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What is Emotionally Focused Therapy (EFT)?

Emotionally Focused Therapy (EFT) is a short-term psychotherapy approach that aids individuals in identifying and altering negative patterns causing distress. It is grounded on the concept that emotions are pivotal to identity and guide individual choices and decision-making processes. EFT also posits that a lack of emotional awareness or evasion of unpleasant emotions can lead to harm.

  • Emotions: In EFT, emotions are considered central to a person’s identity and decision-making. They are not just responses to situations, but also guide how people interact with the world.
  • Negative Patterns: These are harmful behaviors or thoughts that people often repeat, causing emotional distress. EFT helps identify and change these patterns.
  • Short-term Therapy: EFT is usually a short-term treatment, typically ranging from 8 to 20 sessions, depending on the level of distress.

What are the stages involved in EFT?

EFT involves three structured stages: De-escalation, where clients identify and express their main concerns, negative behavior patterns, and underlying emotions; Restructuring, where clients work to correct the attachment issues contributing to conflict in their lives; and Consolidation, where clients work to strengthen their emotional bonds.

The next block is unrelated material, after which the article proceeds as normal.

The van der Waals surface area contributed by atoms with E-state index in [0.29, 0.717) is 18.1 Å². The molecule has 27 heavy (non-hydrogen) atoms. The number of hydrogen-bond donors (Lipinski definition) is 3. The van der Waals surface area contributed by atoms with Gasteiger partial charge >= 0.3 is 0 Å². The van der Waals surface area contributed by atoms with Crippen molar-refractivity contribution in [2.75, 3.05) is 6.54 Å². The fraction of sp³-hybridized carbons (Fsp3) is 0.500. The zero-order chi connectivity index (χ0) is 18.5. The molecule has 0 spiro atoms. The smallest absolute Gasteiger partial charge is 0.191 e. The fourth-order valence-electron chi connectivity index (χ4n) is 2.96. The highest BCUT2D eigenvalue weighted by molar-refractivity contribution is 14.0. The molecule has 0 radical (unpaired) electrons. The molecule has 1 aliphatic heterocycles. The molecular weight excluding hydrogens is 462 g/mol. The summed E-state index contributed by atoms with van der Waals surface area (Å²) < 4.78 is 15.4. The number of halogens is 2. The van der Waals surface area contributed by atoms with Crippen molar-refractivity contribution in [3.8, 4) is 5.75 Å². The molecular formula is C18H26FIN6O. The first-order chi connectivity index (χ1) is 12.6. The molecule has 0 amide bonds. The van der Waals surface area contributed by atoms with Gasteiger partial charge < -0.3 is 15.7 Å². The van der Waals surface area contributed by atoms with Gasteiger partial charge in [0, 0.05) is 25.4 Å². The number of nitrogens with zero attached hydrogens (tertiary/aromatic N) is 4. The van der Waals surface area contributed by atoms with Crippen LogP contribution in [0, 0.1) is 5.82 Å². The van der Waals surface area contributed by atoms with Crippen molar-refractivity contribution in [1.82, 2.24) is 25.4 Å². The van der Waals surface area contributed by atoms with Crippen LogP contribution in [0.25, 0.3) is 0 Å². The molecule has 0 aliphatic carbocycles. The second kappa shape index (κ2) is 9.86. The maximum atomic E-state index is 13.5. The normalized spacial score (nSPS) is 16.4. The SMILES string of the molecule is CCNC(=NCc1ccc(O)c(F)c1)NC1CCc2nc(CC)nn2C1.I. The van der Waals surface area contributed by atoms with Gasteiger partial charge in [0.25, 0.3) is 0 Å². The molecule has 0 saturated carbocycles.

• De-escalation: This is the first stage of EFT where clients learn to identify and express their concerns, negative patterns, and emotions.
  • Restructuring: In this stage, clients work on resolving attachment issues that contribute to conflicts in their lives.
  • Consolidation: The final stage of EFT, where clients work on strengthening their emotional bonds.

Who can benefit from EFT?

EFT is effective for treating individuals, couples, and families. According to Psychology Today, 90% of couples who undergo EFT significantly improve their relationship, and 70-75% of couples no longer fit the criteria for relationship distress following treatment.

  • Individuals: EFT can help individuals dealing with emotional distress by helping them identify and change negative patterns.
  • Couples: EFT has been shown to significantly improve relationships, with a majority of couples no longer fitting the criteria for relationship distress after treatment.
  • Families: EFT can also be beneficial for families, helping to resolve conflicts and strengthen emotional bonds.

Who developed EFT?

EFT was developed by Sue Johnson and Les Greenberg in the 1980s. It is typically a short-term treatment, with the number of sessions varying based on the level of distress.

  • Sue Johnson: A prominent psychologist and one of the key developers of EFT.
  • Les Greenberg: A well-known psychologist who co-developed EFT with Sue Johnson.
  • 1980s: The decade when EFT was developed and introduced as a therapeutic approach.

How long does EFT treatment usually last?

EFT is typically a short-term treatment, usually lasting between 8 to 20 sessions, depending on the level of distress.

  • Short-term Treatment: EFT is designed to be a brief therapy, typically lasting only a few weeks to a few months.
  • 8-20 Sessions: The typical range of sessions required for EFT, though this can vary depending on the individual’s level of distress.
  • Level of Distress: The severity of a person’s emotional distress can influence the duration of EFT treatment.

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